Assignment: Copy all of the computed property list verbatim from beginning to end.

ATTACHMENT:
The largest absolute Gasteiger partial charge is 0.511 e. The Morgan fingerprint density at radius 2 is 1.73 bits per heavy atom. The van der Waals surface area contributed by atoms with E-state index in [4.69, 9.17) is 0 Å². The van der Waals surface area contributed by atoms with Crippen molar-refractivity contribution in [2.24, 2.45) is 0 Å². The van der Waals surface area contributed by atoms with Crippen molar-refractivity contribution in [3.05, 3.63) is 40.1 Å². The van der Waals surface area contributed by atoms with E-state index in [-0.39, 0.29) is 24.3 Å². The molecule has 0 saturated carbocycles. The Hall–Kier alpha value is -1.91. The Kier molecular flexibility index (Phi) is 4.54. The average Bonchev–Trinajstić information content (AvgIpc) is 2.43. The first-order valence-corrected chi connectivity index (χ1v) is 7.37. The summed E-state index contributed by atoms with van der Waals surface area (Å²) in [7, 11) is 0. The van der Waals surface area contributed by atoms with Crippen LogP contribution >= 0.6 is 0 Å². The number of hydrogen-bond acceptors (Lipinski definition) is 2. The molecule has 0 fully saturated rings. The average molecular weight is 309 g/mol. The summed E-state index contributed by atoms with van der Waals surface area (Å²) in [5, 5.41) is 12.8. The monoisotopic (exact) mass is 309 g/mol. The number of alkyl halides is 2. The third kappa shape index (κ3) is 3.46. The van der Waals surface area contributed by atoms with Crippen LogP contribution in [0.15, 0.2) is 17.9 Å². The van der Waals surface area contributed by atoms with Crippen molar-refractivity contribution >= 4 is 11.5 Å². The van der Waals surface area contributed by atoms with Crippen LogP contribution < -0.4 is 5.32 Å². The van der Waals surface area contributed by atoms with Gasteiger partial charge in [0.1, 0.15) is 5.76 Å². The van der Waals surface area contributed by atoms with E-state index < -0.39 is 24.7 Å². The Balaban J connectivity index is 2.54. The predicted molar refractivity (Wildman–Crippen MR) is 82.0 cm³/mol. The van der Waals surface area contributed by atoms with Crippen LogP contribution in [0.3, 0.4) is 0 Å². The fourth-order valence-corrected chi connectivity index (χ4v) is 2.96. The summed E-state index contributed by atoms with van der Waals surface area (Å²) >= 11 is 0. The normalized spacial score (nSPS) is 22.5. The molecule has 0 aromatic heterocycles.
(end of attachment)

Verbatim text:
The largest absolute Gasteiger partial charge is 0.511 e. The Morgan fingerprint density at radius 2 is 1.73 bits per heavy atom. The van der Waals surface area contributed by atoms with E-state index in [4.69, 9.17) is 0 Å². The van der Waals surface area contributed by atoms with Crippen molar-refractivity contribution in [2.24, 2.45) is 0 Å². The van der Waals surface area contributed by atoms with Crippen molar-refractivity contribution in [3.05, 3.63) is 40.1 Å². The van der Waals surface area contributed by atoms with E-state index in [-0.39, 0.29) is 24.3 Å². The molecule has 0 saturated carbocycles. The Hall–Kier alpha value is -1.91. The Kier molecular flexibility index (Phi) is 4.54. The average Bonchev–Trinajstić information content (AvgIpc) is 2.43. The first-order valence-corrected chi connectivity index (χ1v) is 7.37. The summed E-state index contributed by atoms with van der Waals surface area (Å²) in [7, 11) is 0. The van der Waals surface area contributed by atoms with Crippen LogP contribution >= 0.6 is 0 Å². The number of hydrogen-bond acceptors (Lipinski definition) is 2. The molecule has 0 fully saturated rings. The average molecular weight is 309 g/mol. The summed E-state index contributed by atoms with van der Waals surface area (Å²) in [5, 5.41) is 12.8. The monoisotopic (exact) mass is 309 g/mol. The number of alkyl halides is 2. The third kappa shape index (κ3) is 3.46. The van der Waals surface area contributed by atoms with Crippen LogP contribution in [0.15, 0.2) is 17.9 Å². The van der Waals surface area contributed by atoms with Crippen molar-refractivity contribution >= 4 is 11.5 Å². The van der Waals surface area contributed by atoms with Crippen LogP contribution < -0.4 is 5.32 Å². The van der Waals surface area contributed by atoms with Gasteiger partial charge in [0.1, 0.15) is 5.76 Å². The van der Waals surface area contributed by atoms with E-state index < -0.39 is 24.7 Å². The Balaban J connectivity index is 2.54. The predicted molar refractivity (Wildman–Crippen MR) is 82.0 cm³/mol. The van der Waals surface area contributed by atoms with Crippen LogP contribution in [0.3, 0.4) is 0 Å². The fourth-order valence-corrected chi connectivity index (χ4v) is 2.96. The summed E-state index contributed by atoms with van der Waals surface area (Å²) >= 11 is 0. The normalized spacial score (nSPS) is 22.5. The molecule has 0 aromatic heterocycles.